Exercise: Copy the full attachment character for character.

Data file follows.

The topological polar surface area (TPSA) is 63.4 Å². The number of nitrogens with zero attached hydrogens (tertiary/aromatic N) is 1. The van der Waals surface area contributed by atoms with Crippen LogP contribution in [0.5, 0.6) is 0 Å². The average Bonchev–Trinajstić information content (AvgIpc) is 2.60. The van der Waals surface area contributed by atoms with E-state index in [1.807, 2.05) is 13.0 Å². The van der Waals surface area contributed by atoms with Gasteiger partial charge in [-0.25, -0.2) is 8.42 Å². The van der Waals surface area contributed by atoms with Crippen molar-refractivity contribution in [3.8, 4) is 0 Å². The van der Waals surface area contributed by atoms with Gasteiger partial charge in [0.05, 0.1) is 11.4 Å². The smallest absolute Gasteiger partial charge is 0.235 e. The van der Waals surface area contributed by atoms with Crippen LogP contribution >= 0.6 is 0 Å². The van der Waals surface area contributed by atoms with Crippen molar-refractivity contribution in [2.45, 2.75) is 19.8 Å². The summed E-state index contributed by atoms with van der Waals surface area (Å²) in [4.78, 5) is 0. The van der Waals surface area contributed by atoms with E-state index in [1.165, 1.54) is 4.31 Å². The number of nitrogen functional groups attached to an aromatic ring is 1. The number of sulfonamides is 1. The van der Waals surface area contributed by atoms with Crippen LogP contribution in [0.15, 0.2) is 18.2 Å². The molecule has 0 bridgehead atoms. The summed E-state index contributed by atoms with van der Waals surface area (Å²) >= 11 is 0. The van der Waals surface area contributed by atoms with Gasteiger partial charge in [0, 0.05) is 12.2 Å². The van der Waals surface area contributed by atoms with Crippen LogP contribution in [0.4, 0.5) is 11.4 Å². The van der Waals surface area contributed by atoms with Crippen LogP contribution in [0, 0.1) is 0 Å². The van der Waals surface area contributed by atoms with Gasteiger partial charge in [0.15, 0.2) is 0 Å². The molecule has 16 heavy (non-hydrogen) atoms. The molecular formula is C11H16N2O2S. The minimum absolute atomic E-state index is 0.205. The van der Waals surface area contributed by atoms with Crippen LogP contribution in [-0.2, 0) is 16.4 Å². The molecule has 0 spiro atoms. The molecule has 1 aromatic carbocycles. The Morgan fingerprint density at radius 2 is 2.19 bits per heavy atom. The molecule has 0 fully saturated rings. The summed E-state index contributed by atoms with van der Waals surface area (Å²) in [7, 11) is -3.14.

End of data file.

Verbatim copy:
The topological polar surface area (TPSA) is 63.4 Å². The number of nitrogens with zero attached hydrogens (tertiary/aromatic N) is 1. The van der Waals surface area contributed by atoms with Crippen LogP contribution in [0.5, 0.6) is 0 Å². The average Bonchev–Trinajstić information content (AvgIpc) is 2.60. The van der Waals surface area contributed by atoms with E-state index in [1.807, 2.05) is 13.0 Å². The van der Waals surface area contributed by atoms with Gasteiger partial charge in [-0.25, -0.2) is 8.42 Å². The van der Waals surface area contributed by atoms with Crippen molar-refractivity contribution in [3.8, 4) is 0 Å². The van der Waals surface area contributed by atoms with Gasteiger partial charge in [0.05, 0.1) is 11.4 Å². The smallest absolute Gasteiger partial charge is 0.235 e. The van der Waals surface area contributed by atoms with Crippen LogP contribution >= 0.6 is 0 Å². The van der Waals surface area contributed by atoms with Crippen molar-refractivity contribution in [2.45, 2.75) is 19.8 Å². The summed E-state index contributed by atoms with van der Waals surface area (Å²) in [4.78, 5) is 0. The van der Waals surface area contributed by atoms with E-state index in [1.165, 1.54) is 4.31 Å². The number of nitrogen functional groups attached to an aromatic ring is 1. The number of sulfonamides is 1. The van der Waals surface area contributed by atoms with Crippen LogP contribution in [0.15, 0.2) is 18.2 Å². The molecule has 0 bridgehead atoms. The summed E-state index contributed by atoms with van der Waals surface area (Å²) >= 11 is 0. The van der Waals surface area contributed by atoms with Gasteiger partial charge in [0, 0.05) is 12.2 Å². The van der Waals surface area contributed by atoms with Crippen LogP contribution in [0.4, 0.5) is 11.4 Å². The van der Waals surface area contributed by atoms with Crippen LogP contribution in [0, 0.1) is 0 Å². The van der Waals surface area contributed by atoms with Gasteiger partial charge in [0.15, 0.2) is 0 Å². The molecule has 16 heavy (non-hydrogen) atoms. The molecular formula is C11H16N2O2S. The minimum absolute atomic E-state index is 0.205. The van der Waals surface area contributed by atoms with Crippen LogP contribution in [-0.2, 0) is 16.4 Å². The molecule has 0 spiro atoms. The molecule has 1 aromatic carbocycles. The Morgan fingerprint density at radius 2 is 2.19 bits per heavy atom. The molecule has 0 fully saturated rings. The summed E-state index contributed by atoms with van der Waals surface area (Å²) in [7, 11) is -3.14.